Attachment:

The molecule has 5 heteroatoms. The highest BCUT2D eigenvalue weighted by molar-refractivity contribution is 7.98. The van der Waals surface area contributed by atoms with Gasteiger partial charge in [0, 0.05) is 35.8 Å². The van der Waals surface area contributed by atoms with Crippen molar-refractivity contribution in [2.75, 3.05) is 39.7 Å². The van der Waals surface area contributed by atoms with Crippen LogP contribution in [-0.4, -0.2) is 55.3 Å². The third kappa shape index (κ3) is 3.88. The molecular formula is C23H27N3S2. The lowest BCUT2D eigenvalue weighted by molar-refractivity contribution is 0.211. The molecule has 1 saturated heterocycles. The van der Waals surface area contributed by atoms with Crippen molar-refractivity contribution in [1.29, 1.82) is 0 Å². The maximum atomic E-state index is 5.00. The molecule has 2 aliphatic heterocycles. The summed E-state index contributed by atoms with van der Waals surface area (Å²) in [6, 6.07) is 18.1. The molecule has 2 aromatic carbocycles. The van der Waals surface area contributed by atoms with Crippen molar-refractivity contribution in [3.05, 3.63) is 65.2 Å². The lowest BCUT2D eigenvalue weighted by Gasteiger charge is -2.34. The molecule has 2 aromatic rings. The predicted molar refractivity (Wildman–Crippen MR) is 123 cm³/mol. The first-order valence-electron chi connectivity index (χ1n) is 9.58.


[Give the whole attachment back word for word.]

The molecule has 5 heteroatoms. The highest BCUT2D eigenvalue weighted by molar-refractivity contribution is 7.98. The van der Waals surface area contributed by atoms with Gasteiger partial charge in [0, 0.05) is 35.8 Å². The van der Waals surface area contributed by atoms with Crippen molar-refractivity contribution in [2.75, 3.05) is 39.7 Å². The van der Waals surface area contributed by atoms with Crippen LogP contribution in [-0.4, -0.2) is 55.3 Å². The third kappa shape index (κ3) is 3.88. The molecular formula is C23H27N3S2. The lowest BCUT2D eigenvalue weighted by molar-refractivity contribution is 0.211. The molecule has 1 saturated heterocycles. The van der Waals surface area contributed by atoms with Crippen molar-refractivity contribution in [1.29, 1.82) is 0 Å². The maximum atomic E-state index is 5.00. The molecule has 2 aliphatic heterocycles. The summed E-state index contributed by atoms with van der Waals surface area (Å²) in [6, 6.07) is 18.1. The molecule has 2 aromatic carbocycles. The van der Waals surface area contributed by atoms with Crippen molar-refractivity contribution in [3.05, 3.63) is 65.2 Å². The lowest BCUT2D eigenvalue weighted by Gasteiger charge is -2.34. The molecule has 2 aromatic rings. The predicted molar refractivity (Wildman–Crippen MR) is 123 cm³/mol. The first-order valence-electron chi connectivity index (χ1n) is 9.58.